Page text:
When our son was six, we began letting him play with fire. It made sense a few decades ago and I think it still does, but you be the judge.
Ever since he was a baby, our son had gone camping with us in southern Arizona. Even during lean years, such as when I went back to school, our family considered it cheap entertainment to take whatever was in the fridge, a box of shells and, for just a few dollars’ worth of gas — yes, that’s how many years ago this was — drive to what we called Camp Meager, in the Tortolita Mountains north of Tucson. The spot was a desert camper’s dream. The circular clearing next to the mesquite-lined wash was big enough for a few tents, a fire pit, and a regulation hopscotch arena. Large coveys of quail lurked in any direction you chose. We spent many evenings there with family and friends, eating roasted camp potatoes with our day’s take of mesquite-grilled quail.
At Camp Meager, our six-year-old was appointed official campfire-tender. He had conscientiously worked at mastering the skills required to build a campfire. (This was a kid who caught his first bass on a rubber worm at age three, but threw it back because it was too small.) Immediately upon our arrival, he surveyed the area to find the best location and assigned me the task of gathering sticks and twigs for kindling. I was up for the job.
He learned how to construct our cooking fire in the shape of a light bulb, with a round main pit and a narrow straight section where the grill would be placed over the coals. He carefully arranged the fire so the breeze could feed it without blowing smoke into the cook’s face.
Then the fun began. He would crumple three or four sheets of newspaper to support a soccer-ball-sized heap of tinder. This served as the base for a tepee of pencil-thin mesquite twigs, which was followed by thicker, longer pieces. A couple of openings were left for air to get to the tinder. Then came the part where even the most lenient parents might cringe: We let him start the fire. He used a disposable lighter to light both sides of the tinder, then sat back to watch his handiwork. From that point on, the job was just tending, poking, pushing to the center, and adding pieces of mesquite.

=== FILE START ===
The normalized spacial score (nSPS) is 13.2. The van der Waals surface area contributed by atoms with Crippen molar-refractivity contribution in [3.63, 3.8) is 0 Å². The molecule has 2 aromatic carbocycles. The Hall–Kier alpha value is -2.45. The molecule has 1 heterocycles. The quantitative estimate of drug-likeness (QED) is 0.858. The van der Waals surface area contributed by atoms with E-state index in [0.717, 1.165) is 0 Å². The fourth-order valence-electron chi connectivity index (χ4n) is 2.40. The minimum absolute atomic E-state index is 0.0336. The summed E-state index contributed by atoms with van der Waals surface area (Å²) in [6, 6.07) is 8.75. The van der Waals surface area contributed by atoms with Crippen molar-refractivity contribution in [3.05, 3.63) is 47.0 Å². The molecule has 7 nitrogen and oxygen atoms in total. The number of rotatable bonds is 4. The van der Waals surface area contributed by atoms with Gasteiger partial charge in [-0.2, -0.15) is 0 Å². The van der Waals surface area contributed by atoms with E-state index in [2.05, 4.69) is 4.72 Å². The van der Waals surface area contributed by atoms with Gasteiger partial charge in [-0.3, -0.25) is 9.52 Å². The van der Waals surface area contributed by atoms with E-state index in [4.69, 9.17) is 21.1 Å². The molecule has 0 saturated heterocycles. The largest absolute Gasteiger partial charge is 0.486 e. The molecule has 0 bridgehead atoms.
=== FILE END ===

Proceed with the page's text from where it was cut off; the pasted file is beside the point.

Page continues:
His favorite part — even more than the post-meal bonfire — was being allowed to poke the fire. He was aware that other kids would probably be scolded for playing with the fire, but he understood it was his job, and a serious one at that. One of my most vivid memories is the image of him crouching by the campfire against a background of a billion stars, mesmerized by the smoke swirling upward from the end of his poking stick.
It’s impossible to measure the positive effect this activity, as well as others like it, had on his confidence and sense of self-worth. We’re talking actual fire here — like running with scissors. Yet that confidence stayed with him long after we returned to civilization. It made a lasting impression on him that is still reflected in adulthood. That six-year-old is now a hulking 6-foot, 220-pound police officer in Kansas with a family of his own.
Looking back, my wife and I agree that our son’s fire-tending career was at least as rewarding for us as it was for him. It’s one of our sweetest memories, and it comes up occasionally when his family visits and we gather around the fire pit at home. But now, he’s the one gathering tinder and snapping twigs, while my wife and I kick back with a cold beverage, reminiscing about Camp Meager and watching our six-year-old grandson poke the fire.